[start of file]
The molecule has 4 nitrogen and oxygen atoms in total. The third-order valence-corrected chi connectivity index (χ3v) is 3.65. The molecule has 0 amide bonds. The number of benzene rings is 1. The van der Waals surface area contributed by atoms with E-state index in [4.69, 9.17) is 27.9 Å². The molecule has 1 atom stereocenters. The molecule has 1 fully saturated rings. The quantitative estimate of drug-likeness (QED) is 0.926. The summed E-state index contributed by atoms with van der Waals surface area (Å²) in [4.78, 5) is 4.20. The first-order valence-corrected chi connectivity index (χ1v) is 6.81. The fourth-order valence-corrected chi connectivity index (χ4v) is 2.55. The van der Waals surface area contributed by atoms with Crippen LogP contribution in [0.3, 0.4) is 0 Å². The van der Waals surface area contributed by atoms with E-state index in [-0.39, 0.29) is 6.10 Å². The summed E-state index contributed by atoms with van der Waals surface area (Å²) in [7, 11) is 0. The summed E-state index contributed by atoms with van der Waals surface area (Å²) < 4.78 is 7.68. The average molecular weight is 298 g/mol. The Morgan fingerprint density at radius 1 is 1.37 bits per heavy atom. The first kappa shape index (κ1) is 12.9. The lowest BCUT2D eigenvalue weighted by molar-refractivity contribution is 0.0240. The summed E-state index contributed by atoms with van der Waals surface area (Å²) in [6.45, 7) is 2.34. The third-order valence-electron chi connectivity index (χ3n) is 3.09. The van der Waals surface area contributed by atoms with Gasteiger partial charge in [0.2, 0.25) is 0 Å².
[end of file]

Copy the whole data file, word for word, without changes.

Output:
The molecule has 4 nitrogen and oxygen atoms in total. The third-order valence-corrected chi connectivity index (χ3v) is 3.65. The molecule has 0 amide bonds. The number of benzene rings is 1. The van der Waals surface area contributed by atoms with E-state index in [4.69, 9.17) is 27.9 Å². The molecule has 1 atom stereocenters. The molecule has 1 fully saturated rings. The quantitative estimate of drug-likeness (QED) is 0.926. The summed E-state index contributed by atoms with van der Waals surface area (Å²) in [4.78, 5) is 4.20. The first-order valence-corrected chi connectivity index (χ1v) is 6.81. The fourth-order valence-corrected chi connectivity index (χ4v) is 2.55. The van der Waals surface area contributed by atoms with Crippen LogP contribution in [0.3, 0.4) is 0 Å². The van der Waals surface area contributed by atoms with E-state index in [-0.39, 0.29) is 6.10 Å². The summed E-state index contributed by atoms with van der Waals surface area (Å²) in [7, 11) is 0. The summed E-state index contributed by atoms with van der Waals surface area (Å²) < 4.78 is 7.68. The average molecular weight is 298 g/mol. The Morgan fingerprint density at radius 1 is 1.37 bits per heavy atom. The first kappa shape index (κ1) is 12.9. The lowest BCUT2D eigenvalue weighted by molar-refractivity contribution is 0.0240. The summed E-state index contributed by atoms with van der Waals surface area (Å²) in [6.45, 7) is 2.34. The third-order valence-electron chi connectivity index (χ3n) is 3.09. The van der Waals surface area contributed by atoms with Gasteiger partial charge in [0.2, 0.25) is 0 Å².